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At least there’s one guy in Washington, D.C., with some guts — unfortunately, he’s not an elected official.

I refer to Larry Klayman, chairman of Judicial Watch, the legal gadfly who has 20-something lawsuits pending against the Clinton administration.

Klayman is not only a man of action, he’s a man who doesn’t mince words. Earlier this week, he wrote to Henry Hyde, chairman of the House Judiciary Committee and let him know what he thought of Hyde’s latest waffling on the impeachment process.

In a “request for written clarification about scope of impeachment inquiry,” Klayman reminded Hyde of his remarks during a debate on the constitutional standards of impeachment.

“God, I’d like to forget all of this,” Hyde said. “I mean, who needs it? … We paid attention to the polls and the elections.”

And, compared to the new leadership getting ready to take control of the House, Hyde is one of the pitbulls of the Republican caucus. No wonder Klayman’s a little concerned.

“On Sept. 28, 1998, Judicial Watch, Inc., a public interest watchdog dedicated to rooting out and prosecuting corruption in government, delivered to your committee a 145-page interim report, detailing its findings, in over four years of cases and investigations, about illegal activities of the Clinton administration that can be traced to the president of the United States and his agents,” Klayman wrote to Hyde. “Specifically, the report — which is supported by about 4000 pages (8 volumes) of evidence and documents — concerns Clinton scandals which have commonly come to be known as ‘Chinagate,’ ‘Filegate,’ ‘IRS-gate’ and ‘Trustgate’ — which is the illegal solicitation and receipt of monies from domestic and foreign interests, primarily influence peddlers, into the president’s legal defense funds. Copies of the interim report were provided for all members of your committee, Republican and Democrat. On Oct. 6, 1998, on the motion of Rep. Bob Barr of Georgia, the Judicial Watch Interim Report was accepted into the record of the House Judiciary
Committee. Since then, no reference has been made to it by you. In fact, in statement after statement, both before and after the elections, you have boasted repeatedly about how you plan to scale back the hearings, with apologetic statements, such as the one in the first paragraph of this letter, that you and your committee regrettably have to uphold the ‘rule of law.’ Indeed, your latest plan is to limit the inquiry to only the Lewinsky scandal, and then only call Judge Starr as a witness, effectively throwing him ‘to the lions.’ The New York Post reported yesterday that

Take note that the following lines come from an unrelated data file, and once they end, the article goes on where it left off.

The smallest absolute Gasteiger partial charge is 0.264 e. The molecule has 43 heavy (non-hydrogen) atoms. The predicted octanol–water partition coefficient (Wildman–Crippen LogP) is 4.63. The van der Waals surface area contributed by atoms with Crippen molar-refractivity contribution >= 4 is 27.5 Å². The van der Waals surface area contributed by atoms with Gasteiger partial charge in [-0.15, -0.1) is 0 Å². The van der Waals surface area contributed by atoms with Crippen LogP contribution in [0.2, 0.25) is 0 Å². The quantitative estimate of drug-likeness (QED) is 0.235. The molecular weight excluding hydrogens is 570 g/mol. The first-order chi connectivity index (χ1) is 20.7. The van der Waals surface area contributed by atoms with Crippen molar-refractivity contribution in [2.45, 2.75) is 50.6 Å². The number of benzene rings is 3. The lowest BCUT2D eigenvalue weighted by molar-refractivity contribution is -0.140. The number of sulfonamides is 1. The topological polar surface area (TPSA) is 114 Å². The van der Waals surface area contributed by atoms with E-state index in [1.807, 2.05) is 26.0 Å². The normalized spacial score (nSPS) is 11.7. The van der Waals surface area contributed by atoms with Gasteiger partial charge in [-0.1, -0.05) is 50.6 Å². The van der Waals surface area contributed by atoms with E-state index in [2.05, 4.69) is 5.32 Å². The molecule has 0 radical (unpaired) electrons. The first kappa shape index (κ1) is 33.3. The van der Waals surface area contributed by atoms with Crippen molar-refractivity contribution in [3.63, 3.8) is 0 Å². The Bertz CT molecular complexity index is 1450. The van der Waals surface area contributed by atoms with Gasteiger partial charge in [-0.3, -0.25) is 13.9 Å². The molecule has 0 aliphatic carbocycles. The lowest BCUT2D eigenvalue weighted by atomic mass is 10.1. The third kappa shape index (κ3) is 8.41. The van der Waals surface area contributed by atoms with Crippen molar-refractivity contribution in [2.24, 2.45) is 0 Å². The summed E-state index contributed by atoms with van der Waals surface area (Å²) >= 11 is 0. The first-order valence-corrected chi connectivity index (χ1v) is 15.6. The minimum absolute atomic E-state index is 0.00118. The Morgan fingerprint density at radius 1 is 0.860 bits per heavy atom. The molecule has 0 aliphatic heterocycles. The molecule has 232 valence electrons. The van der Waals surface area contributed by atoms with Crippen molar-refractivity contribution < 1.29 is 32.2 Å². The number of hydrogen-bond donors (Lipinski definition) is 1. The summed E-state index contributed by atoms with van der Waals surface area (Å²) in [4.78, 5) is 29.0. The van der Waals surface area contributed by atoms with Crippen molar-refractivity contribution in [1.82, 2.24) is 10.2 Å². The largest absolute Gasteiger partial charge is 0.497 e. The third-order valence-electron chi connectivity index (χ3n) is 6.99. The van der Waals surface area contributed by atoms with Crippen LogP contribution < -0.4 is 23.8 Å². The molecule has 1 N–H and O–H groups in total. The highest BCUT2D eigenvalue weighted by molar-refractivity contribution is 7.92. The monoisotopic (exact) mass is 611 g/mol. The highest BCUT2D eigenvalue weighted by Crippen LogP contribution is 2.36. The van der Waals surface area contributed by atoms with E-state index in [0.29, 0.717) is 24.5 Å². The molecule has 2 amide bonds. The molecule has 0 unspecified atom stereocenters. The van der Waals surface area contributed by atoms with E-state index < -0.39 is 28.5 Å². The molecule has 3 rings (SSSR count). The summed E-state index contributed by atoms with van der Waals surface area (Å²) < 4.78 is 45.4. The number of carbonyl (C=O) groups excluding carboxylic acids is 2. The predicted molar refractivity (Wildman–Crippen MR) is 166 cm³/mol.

Democrats on your committee intend to use the opportunity to accuse Judge Starr of threatening
women. As chairman of the House Judiciary Committee, the American people expect more from
you.”

Klayman demands to know what Hyde’s position is with regard to the well-documented scandals known as Chinagate, Filegate, IRS-gate, Trustgate. And the American people must demand some answers, too.

Hyde’s not the only member of Congress woosing out on their responsibilities. Sen. Arlen Specter, R-PA, yesterday wrote in The New York Times that Congress should drop the impeachment probe — unless “other evidence emerges beyond the Starr report.”

Other evidence? How much more do these guys want? It has been handed to them on a silver platter by Judicial Watch. And even that is just the tip of the iceberg. Other evidence has been systematically suppressed by the Justice Department, the independent counsel’s office and Congress.

It’s beginning to look like lots of these guys have something to hide — and the Clinton Secret Police operation is working.

Specter, for instance, is involved in the Teamsters. He reportedly worked to secure public funding for the 1996 Teamsters presidential “election” in exchange for promises of Teamsters cash for his campaign machine. That “election,” Klayman points out, was not only overturned, but has resulted in criminal indictments and remains under active criminal investigation.

“Specter likely understands that any impeachment and subsequent Senate trial of President Clinton could ultimately touch on Clinton’s Teamsters connection and other fund-raising offenses that can be tied to Specter himself,” said Klayman. “Specter’s interest in derailing impeachment seems designed to prevent the light of day from shining on his own ethics problems.”

Specter, Hyde, Livingston … It’s looking pretty grim, folks. Only an enormous amount of pressure — calls, letters, faxes, emails — will be able to turn this process around. Tell ‘em Larry sent you. Clearly the Congress is not up to this challenge. Are you, America?

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